Look behind the firewall

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Look behind the firewall

It takes more than a strong perimeter to keep your files safe from loss or theft, writes Stuart Okin

When I talk to clients, I always start by saying that I know there is a high probability that they have a corporate policy about data protection. I then ask how sure they are that employees stick to it. Have they themselves, in fact, ever been so cavalier as to email critical content, burn it to a CD, put it on a USB memory device or a PDA, or carry it home on a laptop?

Of course, with the possible exception of those hard-core security types who probably encrypt everything, most folk have to move data around to be productive.

But in business, information privacy can be critical. Whether it's a legal document, a design for a new prototype or a bid for a contract, revealing it to the wrong person can cause the company irrevocable harm. Yet, with the proliferation of mobile devices and the likelihood of critical data travelling from place to place, with users having remote access via broadband and wireless, and with systems routinely shared by contractors, vendors and customers, data is more exposed than ever. As we all hear at so many conferences, there is no longer any such thing as a real perimeter.

So it is critical that we install proper access protocols and find ways to protect the rights of the data itself.

Within Accenture, we see high-performance companies establishing identity infrastructures that are automated, interoperable and online – the sort of infrastructure that is the key foundation to providing this enhanced security.

A decade ago, you could walk out of your employer's place of business with a hard drive containing a career's worth of data. But while there was no way to monitor or control what you did, you needed expensive tape drives and proprietary systems to read the tape. So, de facto, the information was protected.

Today, firms have started to put in place identity and access management solutions that allow the enterprise to get a more detailed look at the identity of the user before giving access.

This means the enterprise knows when you have logged in, but nothing has really changed as far as employees taking data home, making a copy of it, or even moving it onto mobile devices – and then losing it in a taxi. According to some estimates, as many as 60,000 portable storage devices were lost globally in the last six months of 2004. I suspect this is a very conservative number.

The point of all this is that you need to protect the data no matter where it resides.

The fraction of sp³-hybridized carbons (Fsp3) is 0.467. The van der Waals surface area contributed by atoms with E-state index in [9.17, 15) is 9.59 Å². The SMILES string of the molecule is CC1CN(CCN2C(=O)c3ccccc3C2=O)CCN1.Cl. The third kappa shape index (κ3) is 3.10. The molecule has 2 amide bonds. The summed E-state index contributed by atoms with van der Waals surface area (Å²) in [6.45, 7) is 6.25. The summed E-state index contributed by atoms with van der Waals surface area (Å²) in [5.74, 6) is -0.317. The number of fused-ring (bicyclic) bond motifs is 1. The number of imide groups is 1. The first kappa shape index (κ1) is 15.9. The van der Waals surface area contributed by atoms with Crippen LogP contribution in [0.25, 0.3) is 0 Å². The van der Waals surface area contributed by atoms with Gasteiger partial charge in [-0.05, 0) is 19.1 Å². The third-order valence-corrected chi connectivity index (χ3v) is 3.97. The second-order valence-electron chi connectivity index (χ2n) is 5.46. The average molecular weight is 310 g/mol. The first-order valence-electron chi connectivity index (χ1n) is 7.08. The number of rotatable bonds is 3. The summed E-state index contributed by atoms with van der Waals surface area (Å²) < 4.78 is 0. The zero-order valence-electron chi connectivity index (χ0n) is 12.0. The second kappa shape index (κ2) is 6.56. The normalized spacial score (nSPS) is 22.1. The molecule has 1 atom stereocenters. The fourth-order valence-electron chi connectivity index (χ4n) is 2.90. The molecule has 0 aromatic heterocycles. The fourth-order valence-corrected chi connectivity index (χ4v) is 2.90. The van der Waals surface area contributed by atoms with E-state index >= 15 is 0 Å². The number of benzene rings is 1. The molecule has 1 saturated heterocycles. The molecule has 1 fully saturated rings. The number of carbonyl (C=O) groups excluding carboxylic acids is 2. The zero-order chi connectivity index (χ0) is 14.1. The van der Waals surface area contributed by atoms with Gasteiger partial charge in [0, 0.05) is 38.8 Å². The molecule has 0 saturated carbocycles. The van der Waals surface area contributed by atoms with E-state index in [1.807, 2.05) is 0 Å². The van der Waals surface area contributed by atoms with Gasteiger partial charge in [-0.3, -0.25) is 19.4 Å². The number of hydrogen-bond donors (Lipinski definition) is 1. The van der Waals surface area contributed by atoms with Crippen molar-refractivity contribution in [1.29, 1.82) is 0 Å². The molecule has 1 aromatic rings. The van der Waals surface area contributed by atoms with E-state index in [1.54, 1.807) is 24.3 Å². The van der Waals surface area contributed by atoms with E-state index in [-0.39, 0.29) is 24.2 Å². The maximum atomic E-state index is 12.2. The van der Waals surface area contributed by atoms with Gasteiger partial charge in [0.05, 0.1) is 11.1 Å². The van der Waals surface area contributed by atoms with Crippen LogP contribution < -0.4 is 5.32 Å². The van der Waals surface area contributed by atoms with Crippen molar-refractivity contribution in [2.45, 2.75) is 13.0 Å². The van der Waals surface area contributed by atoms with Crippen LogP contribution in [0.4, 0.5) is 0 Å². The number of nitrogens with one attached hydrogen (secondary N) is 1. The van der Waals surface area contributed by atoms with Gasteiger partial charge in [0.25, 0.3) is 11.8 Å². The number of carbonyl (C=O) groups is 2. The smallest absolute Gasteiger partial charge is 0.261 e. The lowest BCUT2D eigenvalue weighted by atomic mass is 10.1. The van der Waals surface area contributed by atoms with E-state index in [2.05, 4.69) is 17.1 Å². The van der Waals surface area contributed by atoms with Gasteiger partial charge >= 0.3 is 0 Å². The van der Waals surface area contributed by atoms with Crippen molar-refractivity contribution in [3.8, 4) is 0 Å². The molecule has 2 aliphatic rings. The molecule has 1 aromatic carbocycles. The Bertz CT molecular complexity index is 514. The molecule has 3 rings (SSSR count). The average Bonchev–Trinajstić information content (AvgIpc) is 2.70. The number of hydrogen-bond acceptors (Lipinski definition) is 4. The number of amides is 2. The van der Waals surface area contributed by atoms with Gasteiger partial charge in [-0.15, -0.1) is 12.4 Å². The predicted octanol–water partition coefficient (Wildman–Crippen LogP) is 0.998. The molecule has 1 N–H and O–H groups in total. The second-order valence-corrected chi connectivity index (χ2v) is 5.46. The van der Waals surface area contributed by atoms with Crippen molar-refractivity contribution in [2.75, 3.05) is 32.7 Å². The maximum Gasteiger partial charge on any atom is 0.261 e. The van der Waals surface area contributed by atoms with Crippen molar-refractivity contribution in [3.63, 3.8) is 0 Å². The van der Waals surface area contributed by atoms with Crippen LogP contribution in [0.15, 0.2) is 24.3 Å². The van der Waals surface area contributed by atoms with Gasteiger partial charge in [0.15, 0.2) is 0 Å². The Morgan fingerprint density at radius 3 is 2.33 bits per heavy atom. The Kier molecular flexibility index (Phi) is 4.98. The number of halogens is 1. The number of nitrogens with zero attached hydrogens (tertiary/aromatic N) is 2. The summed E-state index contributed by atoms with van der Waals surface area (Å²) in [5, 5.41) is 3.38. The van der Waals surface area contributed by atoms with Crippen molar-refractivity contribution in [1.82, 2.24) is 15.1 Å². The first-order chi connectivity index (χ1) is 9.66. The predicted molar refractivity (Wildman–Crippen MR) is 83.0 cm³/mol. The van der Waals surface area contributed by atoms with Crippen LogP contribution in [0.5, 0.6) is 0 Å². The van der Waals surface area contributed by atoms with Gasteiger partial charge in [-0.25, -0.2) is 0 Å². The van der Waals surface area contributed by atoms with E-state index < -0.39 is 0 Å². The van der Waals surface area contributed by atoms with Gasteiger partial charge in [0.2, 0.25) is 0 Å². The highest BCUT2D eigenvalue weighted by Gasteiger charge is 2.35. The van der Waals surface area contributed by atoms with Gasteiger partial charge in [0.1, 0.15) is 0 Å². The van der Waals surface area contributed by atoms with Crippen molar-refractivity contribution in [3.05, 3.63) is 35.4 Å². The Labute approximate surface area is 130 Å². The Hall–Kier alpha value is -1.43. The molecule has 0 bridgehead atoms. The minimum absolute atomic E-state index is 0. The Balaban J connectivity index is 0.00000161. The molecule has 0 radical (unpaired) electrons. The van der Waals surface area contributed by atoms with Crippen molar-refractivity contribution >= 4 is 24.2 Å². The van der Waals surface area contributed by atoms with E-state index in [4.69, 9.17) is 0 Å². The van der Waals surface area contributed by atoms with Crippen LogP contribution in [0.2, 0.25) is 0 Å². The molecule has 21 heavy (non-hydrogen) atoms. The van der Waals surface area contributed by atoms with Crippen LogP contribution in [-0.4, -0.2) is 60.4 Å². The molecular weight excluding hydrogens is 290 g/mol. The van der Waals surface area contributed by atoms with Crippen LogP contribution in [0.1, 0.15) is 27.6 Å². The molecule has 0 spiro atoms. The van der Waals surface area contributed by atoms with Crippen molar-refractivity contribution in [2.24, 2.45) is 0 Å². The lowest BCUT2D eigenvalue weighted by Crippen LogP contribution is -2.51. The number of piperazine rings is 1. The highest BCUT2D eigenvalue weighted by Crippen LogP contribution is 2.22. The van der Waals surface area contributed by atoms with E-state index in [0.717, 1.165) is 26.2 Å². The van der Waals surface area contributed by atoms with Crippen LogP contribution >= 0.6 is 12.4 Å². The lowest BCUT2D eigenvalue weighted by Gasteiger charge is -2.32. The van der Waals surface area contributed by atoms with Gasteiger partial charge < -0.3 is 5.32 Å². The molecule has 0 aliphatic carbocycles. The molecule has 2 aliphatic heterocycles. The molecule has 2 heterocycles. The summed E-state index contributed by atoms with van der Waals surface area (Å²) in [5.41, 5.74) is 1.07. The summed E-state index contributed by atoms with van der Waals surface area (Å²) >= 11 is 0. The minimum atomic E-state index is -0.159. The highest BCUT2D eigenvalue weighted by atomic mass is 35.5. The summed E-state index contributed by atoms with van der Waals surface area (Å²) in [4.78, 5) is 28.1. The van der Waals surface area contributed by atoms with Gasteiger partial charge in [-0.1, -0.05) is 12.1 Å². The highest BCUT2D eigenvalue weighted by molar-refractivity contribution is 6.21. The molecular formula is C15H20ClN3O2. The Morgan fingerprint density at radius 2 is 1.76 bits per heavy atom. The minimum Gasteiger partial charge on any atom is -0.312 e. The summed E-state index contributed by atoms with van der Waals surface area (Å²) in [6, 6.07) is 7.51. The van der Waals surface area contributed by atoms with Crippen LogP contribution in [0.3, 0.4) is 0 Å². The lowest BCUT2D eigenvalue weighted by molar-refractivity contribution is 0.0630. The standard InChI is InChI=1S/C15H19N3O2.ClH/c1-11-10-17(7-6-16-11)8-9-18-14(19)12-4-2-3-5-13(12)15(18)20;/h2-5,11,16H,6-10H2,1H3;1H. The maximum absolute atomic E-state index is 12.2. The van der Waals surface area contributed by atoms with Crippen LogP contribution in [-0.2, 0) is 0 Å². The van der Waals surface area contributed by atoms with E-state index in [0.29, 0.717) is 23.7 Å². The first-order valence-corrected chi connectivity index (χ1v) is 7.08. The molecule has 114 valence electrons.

For example, you are working on a document at home, (and are allowed to do so because your identity has been verified across the network), the document opens for you because you are you and, when you are done with it, the new version is saved. But what about three months later, once you have left the company? You should no longer be able to open that document.

Technologies allow firms to do this now, where the document will not open unless you have an agent on your system that automatically downloads for you, prompts you and ubiquitously gives you access.

Enterprises today must create sets of rules about content, actions allowed and disallowed, and consequences for executing them. They need to be able to monitor the workflow and know what is going on. Furthermore, by using analytics, by monitoring the population of employees, companies should be able to predict who is going to quit, so they can make provisions ahead of time. Ultimately, once you have implemented a system like this, a departed employee will be unable to take anything with him.

But you can't stop there. Policies must be established and converted into actions that will prevent critical information from passing between departments, saving companies from embarrassment – or worse.

Welcome to the world of enterprise content security and rights management – combining access rights and use of data, and making sure that information stays with that data wherever it travels. If companies are not looking at this today, and running prototypes, then tomorrow they will be the ones with the higher risk of loss.

Stuart Okin is a consultant within Accenture's security practice

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